By Jeremy Myers
McClurg Musician Jeremy Myers recounts his first experience at the Jam, which is held in an old building that was home to many businesses. Locals and visitors drop in for food, dancing, and music performed by regulars and anyone who wants to join. Attend the jam on Mondays at 6:30 PM in the old country store at 3899 State Hwy W in McClurg for a foot-stompin’ good time.
Before I visited McClurg, it was only a place I had heard my fifteen-year-old neighbor talk about. When I arrived, a cheerful Aileen Adams greeted me and made me feel as if I were family. She started the jam in her house many years before my arrival and moved it to the general store after the business closed.
At the time, I had been an experienced guitar player. Having played for eighteen years, I believed I could hold my own at the jam session—at least well enough that I could play along with no issues.
I was ill-prepared. The fiddlers rolled through their notes at a rate of 140 to 160 beats-per-minute, scaling the length of the fingerboard faster than my mind could comprehend. It was clear that I was playing at a new level.
The sound created was a sound filled with such purity and fluidity; my mind ignored all other distractions. It was the kind of sound that pulled at the strings of simplicity, yet also had some kind of complexity. It was a skill I admired and sought.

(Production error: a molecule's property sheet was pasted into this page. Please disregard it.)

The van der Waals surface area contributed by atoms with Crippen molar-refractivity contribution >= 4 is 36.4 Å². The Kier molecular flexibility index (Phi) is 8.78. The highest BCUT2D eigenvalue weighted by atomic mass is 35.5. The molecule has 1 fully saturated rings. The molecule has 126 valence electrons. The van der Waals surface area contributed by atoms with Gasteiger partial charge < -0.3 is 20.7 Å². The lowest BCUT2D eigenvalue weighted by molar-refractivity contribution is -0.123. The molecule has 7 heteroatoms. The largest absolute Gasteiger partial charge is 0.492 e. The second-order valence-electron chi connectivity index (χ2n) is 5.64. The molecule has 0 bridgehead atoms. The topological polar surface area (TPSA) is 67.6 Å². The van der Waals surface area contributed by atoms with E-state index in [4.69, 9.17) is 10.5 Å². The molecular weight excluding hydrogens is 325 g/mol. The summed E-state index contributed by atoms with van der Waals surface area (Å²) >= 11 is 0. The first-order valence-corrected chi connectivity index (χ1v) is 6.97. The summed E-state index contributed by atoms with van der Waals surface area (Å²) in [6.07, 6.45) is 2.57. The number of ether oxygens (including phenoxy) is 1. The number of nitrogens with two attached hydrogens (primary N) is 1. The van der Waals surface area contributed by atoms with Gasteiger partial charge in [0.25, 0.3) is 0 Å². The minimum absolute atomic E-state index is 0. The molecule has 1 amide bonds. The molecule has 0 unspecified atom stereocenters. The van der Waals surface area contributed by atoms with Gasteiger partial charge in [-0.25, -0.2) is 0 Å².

I found a low-cost fiddle to purchase and started with simple tunes that I already knew by heart.
Over the next ten years, I attended the McClurg Jam session judiciously, attempting to keep alive the tradition and improve my skill. In the process, I also picked up the banjo and learned the Clawhammer style (a style where the player “notes” the strings by shaping their hand into the shape of a claw). Because a mandolin is tuned the same as a fiddle, I was able to pick up mandolin easily, too.
I learned to play by watching those who were better than I and practiced at home every week. I emulated their style and learned tunes like, “Johnny Bring the Jug Around the Hill,” “Soldiers Joy,” “Sally Gooden,” and many more traditional tunes that have been played in the Ozarks hills for centuries.
To me, McClurg is so much more than a place to pluck a few notes. When I enter the building, I am greeted happily and the sense of family is pervasive. Each time I leave, I find that the music continues to play in my mind, and this drives me to learn new songs and instrumentals that I can bring the next week.
Want to join the jam?
For more on the McClurg jam, read the December 2013 issue of Missouri Life.